This article explores the complicated place of sugar in the display of family connectedness and health in a white, middle class Australian family. In the context of heightened anxiety about childhood obesity, we present the Baker family as a case study to explore the pleasures and tensions that sugar consumption produces in families. On their birthdays, each child has a luxurious “Hammer Cake” coated in chocolate studded with sweets; simultaneously the family members have also been influenced by the documentary That Sugar Film and check the sugar contents on packages as they shop. We analyze how these pleasures and pressures are balanced: how anxieties about sugar are negotiated and managed in food practices and in the making of family through rituals of celebration. We argue that the concept of “contradictory pleasures,” where certain foods are seen as “excess,” but mobilized for celebration, offers a nuanced and valuable framework to illuminate simultaneously negative and positive attitudes toward certain foods in family food practices and how families navigate multiple influences on these practices, including popular culture and public health discourses.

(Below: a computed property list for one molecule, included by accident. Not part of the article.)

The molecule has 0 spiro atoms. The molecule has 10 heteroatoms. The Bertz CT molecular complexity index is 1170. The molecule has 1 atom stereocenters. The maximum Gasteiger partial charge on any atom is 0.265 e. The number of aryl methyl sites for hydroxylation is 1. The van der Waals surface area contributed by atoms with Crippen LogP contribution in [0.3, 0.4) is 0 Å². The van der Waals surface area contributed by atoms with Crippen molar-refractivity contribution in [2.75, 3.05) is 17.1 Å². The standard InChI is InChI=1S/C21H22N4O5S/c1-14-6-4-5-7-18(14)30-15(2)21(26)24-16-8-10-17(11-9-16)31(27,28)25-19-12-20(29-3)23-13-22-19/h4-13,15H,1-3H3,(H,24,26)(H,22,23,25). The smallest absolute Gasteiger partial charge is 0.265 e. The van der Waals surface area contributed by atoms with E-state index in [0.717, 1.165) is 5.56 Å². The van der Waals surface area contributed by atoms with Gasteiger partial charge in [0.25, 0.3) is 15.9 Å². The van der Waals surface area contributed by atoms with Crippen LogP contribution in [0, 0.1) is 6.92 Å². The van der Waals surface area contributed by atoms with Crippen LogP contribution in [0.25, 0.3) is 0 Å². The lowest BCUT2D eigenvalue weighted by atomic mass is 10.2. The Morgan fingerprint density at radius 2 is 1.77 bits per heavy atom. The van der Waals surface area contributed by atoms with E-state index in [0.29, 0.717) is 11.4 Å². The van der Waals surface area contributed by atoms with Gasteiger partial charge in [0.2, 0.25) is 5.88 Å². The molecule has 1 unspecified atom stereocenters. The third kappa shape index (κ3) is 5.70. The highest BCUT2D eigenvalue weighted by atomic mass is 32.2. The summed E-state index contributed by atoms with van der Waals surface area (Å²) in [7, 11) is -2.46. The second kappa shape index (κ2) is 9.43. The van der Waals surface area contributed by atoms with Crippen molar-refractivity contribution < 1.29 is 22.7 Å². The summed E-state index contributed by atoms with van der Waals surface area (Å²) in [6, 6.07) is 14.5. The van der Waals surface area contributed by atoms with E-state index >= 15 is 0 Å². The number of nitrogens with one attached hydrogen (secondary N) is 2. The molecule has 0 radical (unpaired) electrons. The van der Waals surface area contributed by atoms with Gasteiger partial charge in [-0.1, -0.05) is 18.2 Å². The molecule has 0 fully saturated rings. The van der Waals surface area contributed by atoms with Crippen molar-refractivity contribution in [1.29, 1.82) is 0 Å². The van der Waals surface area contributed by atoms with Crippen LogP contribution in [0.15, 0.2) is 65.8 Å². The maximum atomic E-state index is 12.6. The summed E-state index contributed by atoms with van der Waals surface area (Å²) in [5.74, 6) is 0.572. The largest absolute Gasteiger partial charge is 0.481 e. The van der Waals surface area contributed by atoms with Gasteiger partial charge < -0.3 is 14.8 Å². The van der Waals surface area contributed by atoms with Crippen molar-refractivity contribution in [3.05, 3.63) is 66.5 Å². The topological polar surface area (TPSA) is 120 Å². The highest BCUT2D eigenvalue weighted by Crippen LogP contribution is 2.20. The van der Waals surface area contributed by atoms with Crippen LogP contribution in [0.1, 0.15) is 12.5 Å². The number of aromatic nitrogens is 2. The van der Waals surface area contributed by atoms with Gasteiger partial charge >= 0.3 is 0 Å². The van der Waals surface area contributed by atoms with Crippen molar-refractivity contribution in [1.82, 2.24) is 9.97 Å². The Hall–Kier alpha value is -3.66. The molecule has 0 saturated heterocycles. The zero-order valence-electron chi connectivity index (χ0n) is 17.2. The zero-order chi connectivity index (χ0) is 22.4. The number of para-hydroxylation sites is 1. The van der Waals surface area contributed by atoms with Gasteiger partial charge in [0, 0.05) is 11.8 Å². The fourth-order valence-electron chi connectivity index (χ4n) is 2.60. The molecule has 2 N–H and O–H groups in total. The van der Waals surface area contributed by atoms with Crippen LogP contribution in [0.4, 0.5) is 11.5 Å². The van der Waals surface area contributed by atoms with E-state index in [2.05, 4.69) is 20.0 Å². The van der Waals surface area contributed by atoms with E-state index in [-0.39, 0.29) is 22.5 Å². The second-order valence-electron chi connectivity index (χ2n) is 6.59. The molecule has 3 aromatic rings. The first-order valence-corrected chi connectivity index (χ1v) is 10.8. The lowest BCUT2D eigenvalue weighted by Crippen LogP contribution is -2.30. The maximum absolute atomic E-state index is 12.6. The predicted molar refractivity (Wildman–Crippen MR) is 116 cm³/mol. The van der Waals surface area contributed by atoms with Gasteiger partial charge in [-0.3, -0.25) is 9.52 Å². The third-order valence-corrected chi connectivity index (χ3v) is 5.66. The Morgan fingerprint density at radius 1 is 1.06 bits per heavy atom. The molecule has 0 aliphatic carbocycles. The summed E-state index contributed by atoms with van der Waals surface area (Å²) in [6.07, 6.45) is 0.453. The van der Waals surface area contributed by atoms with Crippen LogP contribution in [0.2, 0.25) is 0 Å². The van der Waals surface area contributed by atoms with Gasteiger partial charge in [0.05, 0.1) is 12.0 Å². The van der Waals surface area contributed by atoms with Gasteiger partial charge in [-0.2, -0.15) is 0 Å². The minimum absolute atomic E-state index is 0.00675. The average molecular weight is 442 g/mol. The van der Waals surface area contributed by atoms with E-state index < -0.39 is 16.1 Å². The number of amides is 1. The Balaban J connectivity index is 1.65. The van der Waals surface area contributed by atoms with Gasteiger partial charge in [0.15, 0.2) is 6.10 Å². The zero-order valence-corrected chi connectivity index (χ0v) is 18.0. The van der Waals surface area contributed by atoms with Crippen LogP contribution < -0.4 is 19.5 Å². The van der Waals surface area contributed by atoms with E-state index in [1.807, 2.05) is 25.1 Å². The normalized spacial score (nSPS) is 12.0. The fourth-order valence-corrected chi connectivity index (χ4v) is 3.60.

- That Sugar Film